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March 9, 2020, New York City. Timothy A. Clary/AFP via Getty Images

S&P 500 sinks 3.5% as surging virus cases threaten shutdowns

Associated Press Oct 28, 2020
March 9, 2020, New York City. Timothy A. Clary/AFP via Getty Images

Stocks around the world are tumbling Wednesday on worries the worsening pandemic will mean more restrictions on businesses and drag down the economy.

The Dow Jones Industrial Average dropped 943 points Wednesday as surging coronavirus cases in the U.S. and Europe threaten more business shutdowns and pain for the economy. The S&P 500 dropped 3.5%, its third straight loss. The index has now given up 5.6% so far this week and is on track for its biggest weekly fall since March, when markets were in a downward spiral. European markets also sank. Crude oil prices fell sharply as investors anticipated that demand for energy will weaken along with the economy. Treasury yields fell as investors sought shelter in safer assets.

Markets were dropping even more sharply in Europe, where investors expect the French president to announce tough measures to slow the virus’ spread and German officials agreed to impose a four-week partial lockdown. The measures may not be as stringent as the shutdown orders that swept the world early this year, but the worry is they could still hit the already weakened global economy.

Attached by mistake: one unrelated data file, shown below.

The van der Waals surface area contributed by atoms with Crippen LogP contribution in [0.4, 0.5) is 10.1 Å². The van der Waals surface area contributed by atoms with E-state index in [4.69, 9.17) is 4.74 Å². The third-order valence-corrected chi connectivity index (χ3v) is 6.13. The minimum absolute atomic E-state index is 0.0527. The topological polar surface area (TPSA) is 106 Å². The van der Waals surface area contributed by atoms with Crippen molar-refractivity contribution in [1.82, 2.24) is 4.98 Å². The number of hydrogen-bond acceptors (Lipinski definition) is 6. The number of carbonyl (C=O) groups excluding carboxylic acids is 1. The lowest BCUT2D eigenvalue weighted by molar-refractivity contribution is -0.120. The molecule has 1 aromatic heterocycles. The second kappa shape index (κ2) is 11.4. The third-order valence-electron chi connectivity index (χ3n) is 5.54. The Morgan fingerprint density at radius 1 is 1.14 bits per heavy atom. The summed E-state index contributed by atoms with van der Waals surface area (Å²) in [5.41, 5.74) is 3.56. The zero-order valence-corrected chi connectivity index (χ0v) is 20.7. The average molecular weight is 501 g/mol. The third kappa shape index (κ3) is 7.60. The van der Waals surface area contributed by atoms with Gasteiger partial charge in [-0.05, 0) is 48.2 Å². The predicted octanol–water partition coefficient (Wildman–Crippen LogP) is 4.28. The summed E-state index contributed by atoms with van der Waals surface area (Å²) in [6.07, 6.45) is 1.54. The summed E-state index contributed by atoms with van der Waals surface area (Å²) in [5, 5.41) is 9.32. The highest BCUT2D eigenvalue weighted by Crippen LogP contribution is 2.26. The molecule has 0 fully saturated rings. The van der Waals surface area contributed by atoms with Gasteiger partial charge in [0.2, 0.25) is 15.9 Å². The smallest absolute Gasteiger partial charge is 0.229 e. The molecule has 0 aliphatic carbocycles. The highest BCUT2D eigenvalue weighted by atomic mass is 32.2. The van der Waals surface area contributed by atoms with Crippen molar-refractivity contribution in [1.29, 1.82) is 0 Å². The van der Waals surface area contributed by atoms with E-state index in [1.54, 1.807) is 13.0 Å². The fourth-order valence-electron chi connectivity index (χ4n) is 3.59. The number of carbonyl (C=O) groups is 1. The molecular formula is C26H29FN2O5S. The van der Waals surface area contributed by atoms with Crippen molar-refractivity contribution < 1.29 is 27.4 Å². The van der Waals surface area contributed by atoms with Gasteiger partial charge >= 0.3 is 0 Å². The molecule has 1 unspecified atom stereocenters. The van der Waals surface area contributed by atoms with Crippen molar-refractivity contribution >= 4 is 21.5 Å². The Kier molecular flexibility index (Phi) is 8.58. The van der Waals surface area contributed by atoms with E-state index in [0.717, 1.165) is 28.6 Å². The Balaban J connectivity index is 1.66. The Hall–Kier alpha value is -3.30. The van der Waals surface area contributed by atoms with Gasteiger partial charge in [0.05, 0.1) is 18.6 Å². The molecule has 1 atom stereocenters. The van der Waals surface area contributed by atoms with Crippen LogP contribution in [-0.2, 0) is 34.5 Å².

Policymakers in Europe “must choose between low unemployment or low COVID transmission rates. Unfortunately, they are now left dealing with the most sensitive currency of them all, people’s lives,” Stephen Innes of Axi said in a report.

Coronavirus counts are also climbing at a troubling rate in much of the United States, and the number of deaths and hospitalizations due to COVID-19 are on the rise. Even if the most restrictive lockdowns don’t return, investors worry that the worsening pandemic could scare away customers of businesses regardless and sap away their profits.

Stocks of companies that most need the virus to abate for their businesses to get back to normal were slumping to some of the sharpest losses. Cruise operators Carnival and Norwegian Cruise Line Holdings fell at least 7%, while Royal Caribbean fell 4.8%. Delta Air Lines lost 4.1%. Live Nation Entertainment, which depends on customers going to concerts and other events, slid 3.6%.

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